Why have we chosen as the title for the exhibition: “Kyrgyzstan – Land of Felt at the Centre of the World and the people of the heavenly mountains”? When it comes to felt and felt products, Kyrgyzstan must quite clearly be described as a core area. The production is diverse and there are many people engaged in this handicraft.
Generally we do not hear much about Kyrgyzstan. The country does not have particularly many natural resources that the world needs, nor does very much grow there. In addition the country lies far from what we often designate as the core areas of the world. The Soviet authorities called these land areas “Middle Asia”. After the dissolution of the Soviet Union ten years ago there was a desire to abandon this name. Locally the term “middle” was considered as something between “under” and “over”, which in its turn had connotations with the fact that these land areas had a mid position between the Third World, which was “under”, and Europe, Russia and America, which were “over”. It was therefore decided to adopt the designation Central Asia.
That this land area is centrally situated is something we also see when we look at the map of the world; we find that Kyrgyzstan lies roughly “in the middle” of the world when it comes to geographical distance from the oceans. The distance to the Indian Ocean is somewhat shorter than to the Arctic Ocean, but on the other hand the passage southwards is closed by the almost impenetrable mountain ranges, the Tien Shan, the Pamirs and the Himalayas.
Events in New York in September 2001 played their part in making Central Asia, through its proximity to Afghanistan, the focus of world attention. Altogether the title of the exhibition thus seems to be quite appropriate.
Dear friends in Norway,
It gives me enormous pleasure to address to you these words of welcome on the occasion of the opening at the University of the Norwegian capital, Oslo, of the ethnographic exhibition “Kyrgyzstan – Land of felt at the centre of the world and the people of the heavenly mountains”, dedicated to the International Year of Mountains.
The fundamental aim of this exhibition is to show those who live in the capital of Norway and those who are visitors, the history, the rich and unique cultural heritage, the way of living and the everyday life of the ancient Kyrgyz people, spanning a period of more than 3000 years. It is also to create some familiarity with the democratic and socio-economic transformations accomplished in the country after its first ten years as an independent state and, through the national Programme “Complex Foundations for the Development of the Kyrgyz Republic up to the Year 2010”, to give a picture of our future and our prospects for co-operation.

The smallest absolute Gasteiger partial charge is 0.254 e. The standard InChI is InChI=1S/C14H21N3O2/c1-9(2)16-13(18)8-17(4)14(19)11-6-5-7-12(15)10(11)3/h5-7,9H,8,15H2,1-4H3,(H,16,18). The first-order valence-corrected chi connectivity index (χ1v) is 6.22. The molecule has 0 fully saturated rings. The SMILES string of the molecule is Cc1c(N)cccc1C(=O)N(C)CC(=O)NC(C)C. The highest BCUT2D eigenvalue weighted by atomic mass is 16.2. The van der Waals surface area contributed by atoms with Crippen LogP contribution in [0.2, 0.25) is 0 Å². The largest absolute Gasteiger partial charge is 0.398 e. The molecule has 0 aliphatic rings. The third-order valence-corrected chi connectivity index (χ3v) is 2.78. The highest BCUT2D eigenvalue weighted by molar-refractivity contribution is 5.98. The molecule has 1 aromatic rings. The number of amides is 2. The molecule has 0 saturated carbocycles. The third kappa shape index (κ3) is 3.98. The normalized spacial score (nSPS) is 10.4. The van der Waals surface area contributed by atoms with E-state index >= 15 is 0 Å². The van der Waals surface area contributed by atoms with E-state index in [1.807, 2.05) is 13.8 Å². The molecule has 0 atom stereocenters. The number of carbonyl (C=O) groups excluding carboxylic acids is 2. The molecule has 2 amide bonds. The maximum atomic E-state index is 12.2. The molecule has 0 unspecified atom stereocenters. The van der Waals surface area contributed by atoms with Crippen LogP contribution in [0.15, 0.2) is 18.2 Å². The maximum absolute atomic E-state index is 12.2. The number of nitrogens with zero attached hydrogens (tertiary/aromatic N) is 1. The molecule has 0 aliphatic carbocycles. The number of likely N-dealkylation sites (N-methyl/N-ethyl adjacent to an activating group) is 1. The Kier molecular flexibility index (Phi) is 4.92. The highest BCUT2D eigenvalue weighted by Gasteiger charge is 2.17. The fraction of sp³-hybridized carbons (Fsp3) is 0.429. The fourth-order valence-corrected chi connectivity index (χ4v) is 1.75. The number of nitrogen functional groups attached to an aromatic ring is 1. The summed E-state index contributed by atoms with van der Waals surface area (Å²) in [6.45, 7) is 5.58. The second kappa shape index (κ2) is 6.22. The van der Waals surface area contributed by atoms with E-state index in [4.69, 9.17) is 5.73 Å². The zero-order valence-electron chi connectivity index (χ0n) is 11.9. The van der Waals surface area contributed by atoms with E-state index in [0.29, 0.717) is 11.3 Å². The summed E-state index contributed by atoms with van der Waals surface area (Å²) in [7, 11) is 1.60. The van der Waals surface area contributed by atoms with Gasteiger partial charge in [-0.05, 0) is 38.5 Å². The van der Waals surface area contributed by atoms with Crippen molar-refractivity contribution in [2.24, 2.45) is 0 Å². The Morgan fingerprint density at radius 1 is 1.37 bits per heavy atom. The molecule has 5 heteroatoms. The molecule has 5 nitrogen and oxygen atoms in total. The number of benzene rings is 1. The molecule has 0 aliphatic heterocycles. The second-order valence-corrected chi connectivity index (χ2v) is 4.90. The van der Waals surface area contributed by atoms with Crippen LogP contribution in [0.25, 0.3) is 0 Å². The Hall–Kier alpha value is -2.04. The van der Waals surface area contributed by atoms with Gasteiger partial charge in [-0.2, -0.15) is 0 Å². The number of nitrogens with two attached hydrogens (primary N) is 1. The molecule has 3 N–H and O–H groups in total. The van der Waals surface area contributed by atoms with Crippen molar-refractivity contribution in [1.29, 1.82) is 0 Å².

At the exhibition, Kyrgyzstan is above all personified by its celestial mountains, for the mountains always served us by virtue of their being a place of abode and economic life and of protection against foreign invaders.
Ninety-five per cent of the territory of Kyrgyzstan covers mountain massifs and ridges more than one and a half kilometres in height, which from time immemorial have given, and to this day still give, life and vital moisture to the vast expanse of Central Asia. These mountains carry within them vast natural riches.
For this reason it is not a matter of chance that precisely our mountain country stepped forward with the international initiative of attracting the attention of the world community to the stable development of the mountain regions of the Earth. It found support on the part of the United Nations, which proclaimed the year 2002 as the International Year of Mountains. At the end of October and the beginning of November this year, in Bishkek, the capital of Kyrgyzstan, there will be a Global Mountain Summit Conference with the participation of heads of state and many international organisations, at which a proposal will be made to adopt a Programme guaranteeing the stable development of the mountain regions of the world in the 21st century. At the present time active work is being conducted with governmental and specialised institutions of the United Nations and a number of other international organisations on the realisation of preparatory organisational measures. I hope that the Norwegian delegation will also be playing an active part in the work of the forthcoming Global Mountain Summit Conference in Bishkek.
When there is talk of Central Asia, what surfaces in the memories of many people in the West is the designation “Great Silk Road.” As a matter of fact, Kyrgyzstan is situated on the Great Silk Road in the heart of this region and appears as the gateway to China. The Great Silk Road of today is not only communications, but also first and foremost the spiritual idea that connects East and West – the idea of their indivisible unity, of their complementariness, and of their mutual enrichment, the idea that by peaceful means and the path of dialogue the most complex global problems of mankind can be resolved.